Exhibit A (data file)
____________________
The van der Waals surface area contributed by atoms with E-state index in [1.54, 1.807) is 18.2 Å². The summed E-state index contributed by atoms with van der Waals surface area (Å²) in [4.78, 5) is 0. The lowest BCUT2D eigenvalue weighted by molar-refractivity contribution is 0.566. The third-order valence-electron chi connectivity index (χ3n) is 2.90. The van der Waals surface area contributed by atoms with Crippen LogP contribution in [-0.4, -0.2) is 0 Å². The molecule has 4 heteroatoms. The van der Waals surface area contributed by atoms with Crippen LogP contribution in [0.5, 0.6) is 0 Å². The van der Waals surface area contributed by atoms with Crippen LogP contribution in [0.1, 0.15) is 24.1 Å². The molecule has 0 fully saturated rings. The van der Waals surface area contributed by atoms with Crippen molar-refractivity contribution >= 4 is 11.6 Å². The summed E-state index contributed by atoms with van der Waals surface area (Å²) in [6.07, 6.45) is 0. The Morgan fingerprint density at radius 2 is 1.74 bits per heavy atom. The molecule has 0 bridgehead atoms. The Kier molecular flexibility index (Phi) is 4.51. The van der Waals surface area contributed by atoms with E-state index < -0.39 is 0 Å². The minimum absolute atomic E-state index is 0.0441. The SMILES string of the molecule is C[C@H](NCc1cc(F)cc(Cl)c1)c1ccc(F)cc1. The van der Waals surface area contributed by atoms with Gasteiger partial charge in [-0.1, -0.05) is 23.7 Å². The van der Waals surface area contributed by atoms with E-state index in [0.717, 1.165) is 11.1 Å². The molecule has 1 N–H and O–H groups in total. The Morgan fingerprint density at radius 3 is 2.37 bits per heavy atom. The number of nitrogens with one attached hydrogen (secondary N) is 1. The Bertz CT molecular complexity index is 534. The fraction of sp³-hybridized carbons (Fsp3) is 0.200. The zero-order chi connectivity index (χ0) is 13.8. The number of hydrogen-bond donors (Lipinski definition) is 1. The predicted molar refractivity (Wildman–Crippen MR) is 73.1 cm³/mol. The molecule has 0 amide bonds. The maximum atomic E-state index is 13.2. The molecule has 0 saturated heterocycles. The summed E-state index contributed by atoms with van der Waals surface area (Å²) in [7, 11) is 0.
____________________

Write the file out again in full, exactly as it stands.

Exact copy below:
The van der Waals surface area contributed by atoms with E-state index in [1.54, 1.807) is 18.2 Å². The summed E-state index contributed by atoms with van der Waals surface area (Å²) in [4.78, 5) is 0. The lowest BCUT2D eigenvalue weighted by molar-refractivity contribution is 0.566. The third-order valence-electron chi connectivity index (χ3n) is 2.90. The van der Waals surface area contributed by atoms with Crippen LogP contribution in [-0.4, -0.2) is 0 Å². The molecule has 4 heteroatoms. The van der Waals surface area contributed by atoms with Crippen LogP contribution in [0.5, 0.6) is 0 Å². The van der Waals surface area contributed by atoms with Crippen LogP contribution in [0.1, 0.15) is 24.1 Å². The molecule has 0 fully saturated rings. The van der Waals surface area contributed by atoms with Crippen molar-refractivity contribution >= 4 is 11.6 Å². The summed E-state index contributed by atoms with van der Waals surface area (Å²) in [6.07, 6.45) is 0. The Morgan fingerprint density at radius 2 is 1.74 bits per heavy atom. The molecule has 0 bridgehead atoms. The Kier molecular flexibility index (Phi) is 4.51. The van der Waals surface area contributed by atoms with E-state index < -0.39 is 0 Å². The minimum absolute atomic E-state index is 0.0441. The SMILES string of the molecule is C[C@H](NCc1cc(F)cc(Cl)c1)c1ccc(F)cc1. The van der Waals surface area contributed by atoms with Gasteiger partial charge in [-0.1, -0.05) is 23.7 Å². The van der Waals surface area contributed by atoms with E-state index in [0.717, 1.165) is 11.1 Å². The molecule has 1 N–H and O–H groups in total. The Morgan fingerprint density at radius 3 is 2.37 bits per heavy atom. The number of nitrogens with one attached hydrogen (secondary N) is 1. The Bertz CT molecular complexity index is 534. The fraction of sp³-hybridized carbons (Fsp3) is 0.200. The zero-order chi connectivity index (χ0) is 13.8. The number of hydrogen-bond donors (Lipinski definition) is 1. The predicted molar refractivity (Wildman–Crippen MR) is 73.1 cm³/mol. The molecule has 0 amide bonds. The maximum atomic E-state index is 13.2. The molecule has 0 saturated heterocycles. The summed E-state index contributed by atoms with van der Waals surface area (Å²) in [7, 11) is 0.